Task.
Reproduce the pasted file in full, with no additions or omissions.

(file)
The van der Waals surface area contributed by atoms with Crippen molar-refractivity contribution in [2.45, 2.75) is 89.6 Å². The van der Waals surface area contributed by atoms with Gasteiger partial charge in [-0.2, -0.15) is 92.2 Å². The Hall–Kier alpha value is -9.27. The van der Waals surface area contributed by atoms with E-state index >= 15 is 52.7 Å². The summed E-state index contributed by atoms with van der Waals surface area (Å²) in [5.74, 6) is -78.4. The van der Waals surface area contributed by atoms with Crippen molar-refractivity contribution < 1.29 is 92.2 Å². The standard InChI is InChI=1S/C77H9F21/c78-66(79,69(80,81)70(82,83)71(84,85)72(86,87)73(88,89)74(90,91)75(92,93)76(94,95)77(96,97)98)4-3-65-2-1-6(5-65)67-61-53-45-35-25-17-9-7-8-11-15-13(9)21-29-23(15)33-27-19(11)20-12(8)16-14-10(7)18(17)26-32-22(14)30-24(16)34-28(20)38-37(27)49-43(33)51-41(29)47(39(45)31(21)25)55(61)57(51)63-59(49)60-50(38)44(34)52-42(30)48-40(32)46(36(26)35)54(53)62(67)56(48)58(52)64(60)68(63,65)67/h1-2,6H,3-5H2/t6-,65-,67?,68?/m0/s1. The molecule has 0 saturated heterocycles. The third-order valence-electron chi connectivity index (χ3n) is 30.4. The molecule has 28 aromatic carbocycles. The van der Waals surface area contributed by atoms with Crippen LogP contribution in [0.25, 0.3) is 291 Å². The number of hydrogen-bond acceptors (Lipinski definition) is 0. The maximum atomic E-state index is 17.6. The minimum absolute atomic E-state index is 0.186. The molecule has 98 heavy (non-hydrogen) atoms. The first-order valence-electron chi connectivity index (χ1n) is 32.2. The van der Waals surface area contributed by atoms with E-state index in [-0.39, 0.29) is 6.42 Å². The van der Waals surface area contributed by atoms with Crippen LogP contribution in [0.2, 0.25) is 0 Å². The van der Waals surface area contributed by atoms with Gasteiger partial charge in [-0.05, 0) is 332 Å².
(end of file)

The van der Waals surface area contributed by atoms with Crippen molar-refractivity contribution in [2.45, 2.75) is 89.6 Å². The van der Waals surface area contributed by atoms with Gasteiger partial charge in [-0.2, -0.15) is 92.2 Å². The Hall–Kier alpha value is -9.27. The van der Waals surface area contributed by atoms with E-state index >= 15 is 52.7 Å². The summed E-state index contributed by atoms with van der Waals surface area (Å²) in [5.74, 6) is -78.4. The van der Waals surface area contributed by atoms with Crippen molar-refractivity contribution < 1.29 is 92.2 Å². The standard InChI is InChI=1S/C77H9F21/c78-66(79,69(80,81)70(82,83)71(84,85)72(86,87)73(88,89)74(90,91)75(92,93)76(94,95)77(96,97)98)4-3-65-2-1-6(5-65)67-61-53-45-35-25-17-9-7-8-11-15-13(9)21-29-23(15)33-27-19(11)20-12(8)16-14-10(7)18(17)26-32-22(14)30-24(16)34-28(20)38-37(27)49-43(33)51-41(29)47(39(45)31(21)25)55(61)57(51)63-59(49)60-50(38)44(34)52-42(30)48-40(32)46(36(26)35)54(53)62(67)56(48)58(52)64(60)68(63,65)67/h1-2,6H,3-5H2/t6-,65-,67?,68?/m0/s1. The molecule has 0 saturated heterocycles. The third-order valence-electron chi connectivity index (χ3n) is 30.4. The molecule has 28 aromatic carbocycles. The van der Waals surface area contributed by atoms with Crippen LogP contribution in [0.25, 0.3) is 291 Å². The number of hydrogen-bond acceptors (Lipinski definition) is 0. The maximum atomic E-state index is 17.6. The minimum absolute atomic E-state index is 0.186. The molecule has 98 heavy (non-hydrogen) atoms. The first-order valence-electron chi connectivity index (χ1n) is 32.2. The van der Waals surface area contributed by atoms with E-state index in [-0.39, 0.29) is 6.42 Å². The van der Waals surface area contributed by atoms with Crippen LogP contribution in [0.2, 0.25) is 0 Å². The van der Waals surface area contributed by atoms with Gasteiger partial charge in [-0.05, 0) is 332 Å².